Tiggs Da Author is currently supporting Jess Glynne on her UK tour, and we managed to interview and review his set at O2 Apollo Manchester on 18th February. You can read our interview with Tiggs here.
Emerging rapper and singer Tiggs Da Author had a lot to prove when he ran out onto the stage in front of a packed out O2 Apollo Manchester. Touted as the ‘main’ support act for hit maker Jess Glynne, Tiggs had the daunting task of keeping 3,000 ‘Glynnes’ entertained, a task made even more difficult due to Tiggs’ limited pool of songs to draw from.
The set started with a bang as Tiggs and his rather impressive-looking band launched into his most popular song Run, a track which is currently doing the rounds on Radio 1 as well as featuring on the FIFA 16 soundtrack. Up-tempo and energetic, the song did a brilliant job of exciting the crowd, and it was evident that here Tiggs was in his element.
Unfortunately the momentum created by Run failed to last the entire set, though arguably that was to be expected due to the small number of songs released by the singer. The next couple of tracks performed saw a noticeable drop in enthusiasm from the audience, and not even a crowd-assisted cover of the ubiquitous hit Uptown Funk could remedy this dip. In our interview with Tiggs he mentions his love for Dizzee Rascal as an adolescent; a cover of Bassline Junkie or Bonkers would have been far more entertaining.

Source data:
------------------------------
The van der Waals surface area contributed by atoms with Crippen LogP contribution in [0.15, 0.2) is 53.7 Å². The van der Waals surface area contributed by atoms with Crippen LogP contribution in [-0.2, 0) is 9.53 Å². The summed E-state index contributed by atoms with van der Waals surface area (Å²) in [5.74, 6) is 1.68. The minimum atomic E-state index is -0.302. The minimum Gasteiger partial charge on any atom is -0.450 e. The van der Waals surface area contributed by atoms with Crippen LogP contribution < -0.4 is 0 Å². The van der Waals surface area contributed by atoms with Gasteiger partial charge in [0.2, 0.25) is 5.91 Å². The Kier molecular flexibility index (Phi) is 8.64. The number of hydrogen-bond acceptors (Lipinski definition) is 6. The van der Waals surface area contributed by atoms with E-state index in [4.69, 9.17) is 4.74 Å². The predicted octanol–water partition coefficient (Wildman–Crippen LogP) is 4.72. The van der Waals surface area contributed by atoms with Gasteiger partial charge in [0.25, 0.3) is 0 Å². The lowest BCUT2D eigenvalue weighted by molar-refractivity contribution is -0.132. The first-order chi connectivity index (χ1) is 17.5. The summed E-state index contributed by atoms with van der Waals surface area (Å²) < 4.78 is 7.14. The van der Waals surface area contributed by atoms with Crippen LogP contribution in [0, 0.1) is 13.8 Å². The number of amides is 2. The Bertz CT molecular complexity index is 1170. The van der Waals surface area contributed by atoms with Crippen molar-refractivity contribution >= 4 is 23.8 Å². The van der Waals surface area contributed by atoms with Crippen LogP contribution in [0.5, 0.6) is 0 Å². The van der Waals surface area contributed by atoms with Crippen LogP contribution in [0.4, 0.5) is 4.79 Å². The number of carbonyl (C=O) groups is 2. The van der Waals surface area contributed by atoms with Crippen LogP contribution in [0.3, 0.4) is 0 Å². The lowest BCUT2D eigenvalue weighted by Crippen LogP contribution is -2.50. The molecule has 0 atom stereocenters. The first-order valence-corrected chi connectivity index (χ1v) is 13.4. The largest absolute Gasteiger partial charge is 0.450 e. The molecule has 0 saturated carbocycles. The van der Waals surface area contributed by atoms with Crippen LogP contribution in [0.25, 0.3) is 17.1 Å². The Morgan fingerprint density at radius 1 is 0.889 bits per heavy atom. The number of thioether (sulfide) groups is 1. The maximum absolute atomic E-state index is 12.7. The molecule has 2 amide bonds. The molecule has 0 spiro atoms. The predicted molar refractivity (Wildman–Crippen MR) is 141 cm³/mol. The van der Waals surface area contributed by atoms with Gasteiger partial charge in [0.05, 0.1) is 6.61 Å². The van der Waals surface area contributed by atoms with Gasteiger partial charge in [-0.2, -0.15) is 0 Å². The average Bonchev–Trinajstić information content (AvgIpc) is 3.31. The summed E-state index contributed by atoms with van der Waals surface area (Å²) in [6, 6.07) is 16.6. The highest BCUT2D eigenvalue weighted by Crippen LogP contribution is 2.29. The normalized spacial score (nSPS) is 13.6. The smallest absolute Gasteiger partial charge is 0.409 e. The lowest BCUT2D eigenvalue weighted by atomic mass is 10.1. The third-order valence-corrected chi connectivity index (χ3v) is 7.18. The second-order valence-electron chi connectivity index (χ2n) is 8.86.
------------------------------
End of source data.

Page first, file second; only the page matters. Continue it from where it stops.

Georgia, however, was a standout performance; it allowed the crowd to hear his genuinely unique Northern soul vocals without any frantic rapping or jumping, and it made us long for more tracks of a similar ilk.
As previously mentioned, his track-list was rather short, and before we knew it Tiggs had humbly thanked the crowd and made a speedy exit. Whilst in many instances a short set would be considered a criticism, his promptness was actually rather refreshing, as there’s nothing worse than a support act who over stays their welcome.
Despite not maintaining the level of hype created by opening track Run, Tiggs still delivered a solid performance, and the occasional moments of greatness show the Tanzanian born singer’s potential as the UK’s next African pop star.